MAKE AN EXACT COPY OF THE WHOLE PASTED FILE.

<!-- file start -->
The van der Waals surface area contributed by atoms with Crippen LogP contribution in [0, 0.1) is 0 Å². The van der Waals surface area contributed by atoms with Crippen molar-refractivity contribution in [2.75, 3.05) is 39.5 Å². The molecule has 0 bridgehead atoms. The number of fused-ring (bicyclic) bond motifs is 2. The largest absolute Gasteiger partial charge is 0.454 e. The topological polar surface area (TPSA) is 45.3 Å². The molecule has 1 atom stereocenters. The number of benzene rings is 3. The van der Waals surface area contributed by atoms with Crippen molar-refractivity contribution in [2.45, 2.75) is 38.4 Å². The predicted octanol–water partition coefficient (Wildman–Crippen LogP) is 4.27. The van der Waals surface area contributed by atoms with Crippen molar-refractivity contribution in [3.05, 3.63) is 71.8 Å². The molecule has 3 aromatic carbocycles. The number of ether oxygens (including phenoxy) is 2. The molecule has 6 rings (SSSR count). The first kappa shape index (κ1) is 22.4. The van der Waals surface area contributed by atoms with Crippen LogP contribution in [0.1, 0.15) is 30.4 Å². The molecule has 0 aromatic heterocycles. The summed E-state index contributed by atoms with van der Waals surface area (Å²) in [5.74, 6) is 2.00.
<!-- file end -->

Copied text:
The van der Waals surface area contributed by atoms with Crippen LogP contribution in [0, 0.1) is 0 Å². The van der Waals surface area contributed by atoms with Crippen molar-refractivity contribution in [2.75, 3.05) is 39.5 Å². The molecule has 0 bridgehead atoms. The number of fused-ring (bicyclic) bond motifs is 2. The largest absolute Gasteiger partial charge is 0.454 e. The topological polar surface area (TPSA) is 45.3 Å². The molecule has 1 atom stereocenters. The number of benzene rings is 3. The van der Waals surface area contributed by atoms with Crippen molar-refractivity contribution in [2.45, 2.75) is 38.4 Å². The predicted octanol–water partition coefficient (Wildman–Crippen LogP) is 4.27. The van der Waals surface area contributed by atoms with Crippen molar-refractivity contribution in [3.05, 3.63) is 71.8 Å². The molecule has 3 aromatic carbocycles. The number of ether oxygens (including phenoxy) is 2. The molecule has 6 rings (SSSR count). The first kappa shape index (κ1) is 22.4. The van der Waals surface area contributed by atoms with Crippen LogP contribution in [0.1, 0.15) is 30.4 Å². The molecule has 0 aromatic heterocycles. The summed E-state index contributed by atoms with van der Waals surface area (Å²) in [5.74, 6) is 2.00.